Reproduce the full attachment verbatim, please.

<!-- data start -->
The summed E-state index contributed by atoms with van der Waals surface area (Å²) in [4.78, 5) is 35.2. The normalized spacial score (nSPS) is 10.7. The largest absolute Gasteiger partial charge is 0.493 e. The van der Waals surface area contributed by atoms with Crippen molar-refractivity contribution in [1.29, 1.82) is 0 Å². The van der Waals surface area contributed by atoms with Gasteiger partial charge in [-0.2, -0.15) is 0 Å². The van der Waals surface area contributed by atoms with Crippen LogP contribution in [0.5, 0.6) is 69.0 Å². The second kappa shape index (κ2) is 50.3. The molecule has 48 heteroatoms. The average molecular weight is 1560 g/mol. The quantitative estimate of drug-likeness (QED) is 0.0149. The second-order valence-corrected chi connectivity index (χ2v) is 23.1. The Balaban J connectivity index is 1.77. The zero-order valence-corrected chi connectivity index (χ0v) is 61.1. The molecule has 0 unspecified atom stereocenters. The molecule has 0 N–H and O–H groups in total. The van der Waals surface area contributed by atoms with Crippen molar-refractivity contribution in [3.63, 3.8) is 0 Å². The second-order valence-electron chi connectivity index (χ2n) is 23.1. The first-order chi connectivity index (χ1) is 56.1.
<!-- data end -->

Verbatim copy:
The summed E-state index contributed by atoms with van der Waals surface area (Å²) in [4.78, 5) is 35.2. The normalized spacial score (nSPS) is 10.7. The largest absolute Gasteiger partial charge is 0.493 e. The van der Waals surface area contributed by atoms with Crippen molar-refractivity contribution in [1.29, 1.82) is 0 Å². The van der Waals surface area contributed by atoms with Gasteiger partial charge in [-0.2, -0.15) is 0 Å². The van der Waals surface area contributed by atoms with Crippen LogP contribution in [0.5, 0.6) is 69.0 Å². The second kappa shape index (κ2) is 50.3. The molecule has 48 heteroatoms. The average molecular weight is 1560 g/mol. The quantitative estimate of drug-likeness (QED) is 0.0149. The second-order valence-corrected chi connectivity index (χ2v) is 23.1. The Balaban J connectivity index is 1.77. The zero-order valence-corrected chi connectivity index (χ0v) is 61.1. The molecule has 0 unspecified atom stereocenters. The molecule has 0 N–H and O–H groups in total. The van der Waals surface area contributed by atoms with Crippen molar-refractivity contribution in [3.63, 3.8) is 0 Å². The second-order valence-electron chi connectivity index (χ2n) is 23.1. The first-order chi connectivity index (χ1) is 56.1.